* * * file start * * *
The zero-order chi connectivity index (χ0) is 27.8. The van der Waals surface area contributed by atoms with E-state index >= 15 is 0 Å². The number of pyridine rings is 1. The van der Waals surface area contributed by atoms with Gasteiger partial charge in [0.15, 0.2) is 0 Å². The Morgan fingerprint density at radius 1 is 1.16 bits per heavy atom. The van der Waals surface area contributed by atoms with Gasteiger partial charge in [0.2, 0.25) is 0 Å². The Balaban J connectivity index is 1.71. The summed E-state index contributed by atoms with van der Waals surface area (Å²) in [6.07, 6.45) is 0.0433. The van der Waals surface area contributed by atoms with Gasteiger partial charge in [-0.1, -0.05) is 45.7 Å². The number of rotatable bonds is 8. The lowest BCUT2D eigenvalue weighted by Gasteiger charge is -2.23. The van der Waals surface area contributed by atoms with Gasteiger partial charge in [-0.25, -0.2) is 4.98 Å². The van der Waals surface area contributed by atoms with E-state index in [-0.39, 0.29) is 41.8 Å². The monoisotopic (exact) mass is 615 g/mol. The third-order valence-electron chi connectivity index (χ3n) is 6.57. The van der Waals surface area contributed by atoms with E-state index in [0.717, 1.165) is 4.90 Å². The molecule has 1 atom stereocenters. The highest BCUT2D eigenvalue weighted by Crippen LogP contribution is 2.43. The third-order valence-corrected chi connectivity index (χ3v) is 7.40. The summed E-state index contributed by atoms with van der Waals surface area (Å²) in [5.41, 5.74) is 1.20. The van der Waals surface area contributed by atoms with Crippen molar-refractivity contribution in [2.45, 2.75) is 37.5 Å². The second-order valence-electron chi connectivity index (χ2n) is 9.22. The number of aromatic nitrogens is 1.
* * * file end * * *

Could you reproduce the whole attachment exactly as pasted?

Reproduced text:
The zero-order chi connectivity index (χ0) is 27.8. The van der Waals surface area contributed by atoms with E-state index >= 15 is 0 Å². The number of pyridine rings is 1. The van der Waals surface area contributed by atoms with Gasteiger partial charge in [0.15, 0.2) is 0 Å². The Morgan fingerprint density at radius 1 is 1.16 bits per heavy atom. The van der Waals surface area contributed by atoms with Gasteiger partial charge in [0.2, 0.25) is 0 Å². The Balaban J connectivity index is 1.71. The summed E-state index contributed by atoms with van der Waals surface area (Å²) in [6.07, 6.45) is 0.0433. The van der Waals surface area contributed by atoms with Gasteiger partial charge in [-0.1, -0.05) is 45.7 Å². The number of rotatable bonds is 8. The lowest BCUT2D eigenvalue weighted by Gasteiger charge is -2.23. The van der Waals surface area contributed by atoms with Gasteiger partial charge in [-0.25, -0.2) is 4.98 Å². The van der Waals surface area contributed by atoms with E-state index in [-0.39, 0.29) is 41.8 Å². The monoisotopic (exact) mass is 615 g/mol. The third-order valence-electron chi connectivity index (χ3n) is 6.57. The van der Waals surface area contributed by atoms with E-state index in [0.717, 1.165) is 4.90 Å². The molecule has 1 atom stereocenters. The highest BCUT2D eigenvalue weighted by Crippen LogP contribution is 2.43. The third-order valence-corrected chi connectivity index (χ3v) is 7.40. The summed E-state index contributed by atoms with van der Waals surface area (Å²) in [5.41, 5.74) is 1.20. The van der Waals surface area contributed by atoms with Crippen molar-refractivity contribution in [2.45, 2.75) is 37.5 Å². The second-order valence-electron chi connectivity index (χ2n) is 9.22. The number of aromatic nitrogens is 1.